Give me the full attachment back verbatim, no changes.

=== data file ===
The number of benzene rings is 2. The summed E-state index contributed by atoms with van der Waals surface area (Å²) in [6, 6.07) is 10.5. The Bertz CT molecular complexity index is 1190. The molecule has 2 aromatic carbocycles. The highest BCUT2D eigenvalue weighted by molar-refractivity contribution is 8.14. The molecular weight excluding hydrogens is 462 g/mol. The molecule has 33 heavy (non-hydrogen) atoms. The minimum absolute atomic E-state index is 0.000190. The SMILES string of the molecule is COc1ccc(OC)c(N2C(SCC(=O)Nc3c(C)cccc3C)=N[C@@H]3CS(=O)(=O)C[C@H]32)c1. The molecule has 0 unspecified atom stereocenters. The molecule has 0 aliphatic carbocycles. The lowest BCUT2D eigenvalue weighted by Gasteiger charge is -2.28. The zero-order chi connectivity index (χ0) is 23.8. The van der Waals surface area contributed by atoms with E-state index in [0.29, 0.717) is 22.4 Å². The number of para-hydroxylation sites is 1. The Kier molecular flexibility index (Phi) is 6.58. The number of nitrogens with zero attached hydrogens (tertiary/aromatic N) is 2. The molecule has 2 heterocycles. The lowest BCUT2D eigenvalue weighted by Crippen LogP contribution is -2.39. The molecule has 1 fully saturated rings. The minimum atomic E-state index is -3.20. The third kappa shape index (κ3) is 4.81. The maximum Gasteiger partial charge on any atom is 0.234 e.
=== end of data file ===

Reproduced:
The number of benzene rings is 2. The summed E-state index contributed by atoms with van der Waals surface area (Å²) in [6, 6.07) is 10.5. The Bertz CT molecular complexity index is 1190. The molecule has 2 aromatic carbocycles. The highest BCUT2D eigenvalue weighted by molar-refractivity contribution is 8.14. The molecular weight excluding hydrogens is 462 g/mol. The molecule has 33 heavy (non-hydrogen) atoms. The minimum absolute atomic E-state index is 0.000190. The SMILES string of the molecule is COc1ccc(OC)c(N2C(SCC(=O)Nc3c(C)cccc3C)=N[C@@H]3CS(=O)(=O)C[C@H]32)c1. The molecule has 0 unspecified atom stereocenters. The molecule has 0 aliphatic carbocycles. The lowest BCUT2D eigenvalue weighted by Gasteiger charge is -2.28. The zero-order chi connectivity index (χ0) is 23.8. The van der Waals surface area contributed by atoms with E-state index in [0.29, 0.717) is 22.4 Å². The number of para-hydroxylation sites is 1. The Kier molecular flexibility index (Phi) is 6.58. The number of nitrogens with zero attached hydrogens (tertiary/aromatic N) is 2. The molecule has 2 heterocycles. The lowest BCUT2D eigenvalue weighted by Crippen LogP contribution is -2.39. The molecule has 1 fully saturated rings. The minimum atomic E-state index is -3.20. The third kappa shape index (κ3) is 4.81. The maximum Gasteiger partial charge on any atom is 0.234 e.